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Bad Breath: What it Says About Your Dog’s Diet

Your dog’s bad breath may indicate they have a health problem or need a dietary change.

While there are many potential causes of bad breath, it’s important to start with a visit to your dog’s veterinarian to rule out any possible medical cause.

The health of your dog’s teeth, internal organs, and the quality of the diet are all important issues to discuss with your dog’s veterinarian.

Bad Breath: What it Says About Your Dog's Diet

Rule out a Medical Cause

If your dog’s veterinarian determines your dog’s health is good, you can start looking at ways to improve your dog’s bad breath through diet.

If the commercial brands you feed your dog are good quality, you’ll quickly recognize them by reading the list of ingredients.

The ingredients should consist of whole foods, contain no grains, and should start with meat or protein sources that are not the byproducts of other food manufacturers.

Check the Teeth

Your dog’s teeth can be a source of bad breath especially if tartar tends to quickly accumulate.

If your dog’s veterinarian has determined your dog’s teeth are generally healthy, the source of bad breath may simply be dirty teeth and the buildup of tartar.

Brushing your dog’s teeth can make a big difference in keeping a clean mouth, but good dietary choices are also important to consider.

Raw bones, if approved by your dog’s veterinarian, and harder foods will give your dog chewing opportunities and not allow particles of food to sit on the teeth for too long and cause tartar.

Food Allergies

Many dogs have food allergies and this can also be a cause of bad breath.

If your veterinarian has identified other signs of possible allergies – itchy skin and feet, greasy fur, or dirty ears – taking a close look at your dog’s diet is important.

Dogs are often allergic to grains and meat proteins, and every dog may have different types of food allergies.

Beef, lamb, and chicken are often found as the main ingredients in commercial dog foods and are great sources of protein, but many dogs are commonly allergic to them.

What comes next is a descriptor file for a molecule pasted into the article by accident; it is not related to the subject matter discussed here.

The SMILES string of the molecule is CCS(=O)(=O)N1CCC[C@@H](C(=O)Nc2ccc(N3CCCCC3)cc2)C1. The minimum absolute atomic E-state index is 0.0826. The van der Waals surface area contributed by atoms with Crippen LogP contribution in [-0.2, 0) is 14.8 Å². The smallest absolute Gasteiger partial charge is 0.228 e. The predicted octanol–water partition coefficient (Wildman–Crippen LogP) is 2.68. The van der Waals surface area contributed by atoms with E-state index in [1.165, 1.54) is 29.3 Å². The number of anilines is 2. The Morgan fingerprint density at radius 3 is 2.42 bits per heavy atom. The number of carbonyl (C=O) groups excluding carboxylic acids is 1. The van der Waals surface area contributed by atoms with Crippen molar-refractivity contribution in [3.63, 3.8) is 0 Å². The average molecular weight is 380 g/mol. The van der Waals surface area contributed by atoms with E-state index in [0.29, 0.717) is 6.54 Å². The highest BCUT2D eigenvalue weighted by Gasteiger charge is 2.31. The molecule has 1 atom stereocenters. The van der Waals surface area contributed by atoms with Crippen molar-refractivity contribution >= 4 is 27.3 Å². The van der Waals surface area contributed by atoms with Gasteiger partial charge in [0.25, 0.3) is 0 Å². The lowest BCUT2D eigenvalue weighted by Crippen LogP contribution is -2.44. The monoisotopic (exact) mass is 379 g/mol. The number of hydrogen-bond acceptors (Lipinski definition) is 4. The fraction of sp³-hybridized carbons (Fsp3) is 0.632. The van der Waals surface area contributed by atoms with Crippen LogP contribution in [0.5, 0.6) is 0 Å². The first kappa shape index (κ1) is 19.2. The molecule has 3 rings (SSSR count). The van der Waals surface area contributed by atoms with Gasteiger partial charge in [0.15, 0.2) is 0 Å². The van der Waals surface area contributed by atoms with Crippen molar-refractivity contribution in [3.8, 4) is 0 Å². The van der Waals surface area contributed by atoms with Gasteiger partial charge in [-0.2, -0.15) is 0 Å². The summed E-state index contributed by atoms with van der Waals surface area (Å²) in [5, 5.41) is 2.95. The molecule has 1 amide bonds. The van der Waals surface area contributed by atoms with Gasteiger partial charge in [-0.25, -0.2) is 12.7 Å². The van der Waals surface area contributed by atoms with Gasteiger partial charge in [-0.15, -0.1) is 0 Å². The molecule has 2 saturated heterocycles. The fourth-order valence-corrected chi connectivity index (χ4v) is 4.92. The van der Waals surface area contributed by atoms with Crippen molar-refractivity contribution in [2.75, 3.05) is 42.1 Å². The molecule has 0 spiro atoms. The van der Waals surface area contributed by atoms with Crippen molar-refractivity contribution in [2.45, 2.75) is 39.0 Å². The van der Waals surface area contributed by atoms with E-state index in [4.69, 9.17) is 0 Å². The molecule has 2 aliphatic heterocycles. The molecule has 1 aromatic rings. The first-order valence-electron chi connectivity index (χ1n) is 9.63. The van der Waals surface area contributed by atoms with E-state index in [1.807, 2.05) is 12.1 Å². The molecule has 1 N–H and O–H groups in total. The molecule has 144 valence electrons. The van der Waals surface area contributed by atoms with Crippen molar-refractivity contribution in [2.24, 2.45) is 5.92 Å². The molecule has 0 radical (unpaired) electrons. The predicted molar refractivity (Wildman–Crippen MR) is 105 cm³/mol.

An elimination diet can help you determine which ingredients may be the cause of food allergies.

Bad breath in dogs has many causes, but many solutions are available as well.

Paying attention to your dog’s overall health and working closely with your dog’s veterinarian will help you determine how to improve your dog’s bad breath.

Jeanette Eberhardt

Saturday 10th of July 2021

May I use dried parsley in dog biscuits but lessen the amount since dried is more concentrated?


Saturday 10th of July 2021

That will work just fine :)


Saturday 25th of April 2020

My little dog would eat me up if I tried to brush his teeth. He doesn't like his face touched.

Aubry Tubuhan

Tuesday 24th of April 2018

My dog recently has bad breath because I haven't brushed his teeth for a while now due to a busy schedule. The smell lessened after I brushed his teeth yesterday

ellen beck

Wednesday 25th of October 2017

Old age often causes bad breath too. I know our vet wont sedate our dog anymore for cleanings he is simply too old. Like any older animal (like humans) sometimes the risk is too great. If Odin has a really bad tooth, the vet will remove it, but it has to be bad. Luckily Odin has pretty good teeth for 15 almost 16.

Sarah L

Saturday 7th of January 2017

Never thought about all the causes of bad doggie breath.

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